HMRC has recently publicly confirmed that if an employee has given an indemnity for PAYE tax on shares, this stops a further tax charge arising on any underpaid PAYE.

Underpaid PAYE on shares can arise in a number of cases. The value of shares may have been incorrected estimated or a share plan or EMI arrangement may not in fact have qualified for the relief from income tax which was given to employees. Sometimes operating PAYE is simply overlooked.

If PAYE has not been operated properly on shares, the problem is that it is not just a question of worrying about the underpaid tax (as is the case with cash payment). With shares, a further tax charge arises if the employee has not “made good” that PAYE to his employer within sufficient time. Essentially, the amount of underpaid PAYE is itself taxable and subject to employers’ NICs, and so there is tax on tax.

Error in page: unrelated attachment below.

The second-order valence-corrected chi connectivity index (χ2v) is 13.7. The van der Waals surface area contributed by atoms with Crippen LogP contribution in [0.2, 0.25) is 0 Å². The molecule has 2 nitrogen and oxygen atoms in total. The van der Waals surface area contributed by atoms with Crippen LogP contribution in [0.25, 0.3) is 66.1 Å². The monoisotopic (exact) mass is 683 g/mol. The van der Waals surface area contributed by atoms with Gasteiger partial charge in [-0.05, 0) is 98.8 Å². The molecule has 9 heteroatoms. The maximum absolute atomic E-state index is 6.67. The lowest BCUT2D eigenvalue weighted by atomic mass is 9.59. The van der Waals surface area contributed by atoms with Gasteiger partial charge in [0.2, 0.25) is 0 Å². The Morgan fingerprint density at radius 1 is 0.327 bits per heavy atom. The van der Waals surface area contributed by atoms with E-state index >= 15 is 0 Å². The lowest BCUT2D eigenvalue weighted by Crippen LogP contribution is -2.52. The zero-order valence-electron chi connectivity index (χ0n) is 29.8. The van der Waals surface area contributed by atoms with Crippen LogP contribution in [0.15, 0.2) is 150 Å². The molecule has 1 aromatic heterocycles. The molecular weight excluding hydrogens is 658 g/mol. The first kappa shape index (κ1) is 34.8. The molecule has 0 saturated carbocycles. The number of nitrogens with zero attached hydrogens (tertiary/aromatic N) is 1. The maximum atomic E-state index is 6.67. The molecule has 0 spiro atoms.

So what is “making good”? The employee paying his employer the amount of PAYE or directing sufficient sale proceeds are directed to the employer would obviously count, but where underpayment comes up some time after the relevant event, that may be too late. For some time though advisers have been able to agree with HMRC that an employee giving an indemnity is also making good, although this was was not well-known in the beginning. After a long delay, HMRC has now published guidance making these views public and confirming that so long as an employee gave an indemnity for tax in the relevant share plan or sale/acquisition agreement, the further liability should not arise as a general matter. HMRC understandably reserves the right to ignore an indemnity where there is no evidence that the indemnity was intended to be operated.

Indemnities are virtually always present in relevant documentation, whether in share plans, SPAs or individual arrangements. HMRC’s announcement therefore means that this further charge, which has raised its head for many years whenever there is underpaid PAYE on employee shares as something that HMRC might insist on, should not now arise in the vast majority of cases.

Click here to see the new HMRC guidance, which was published on 8 December 2016.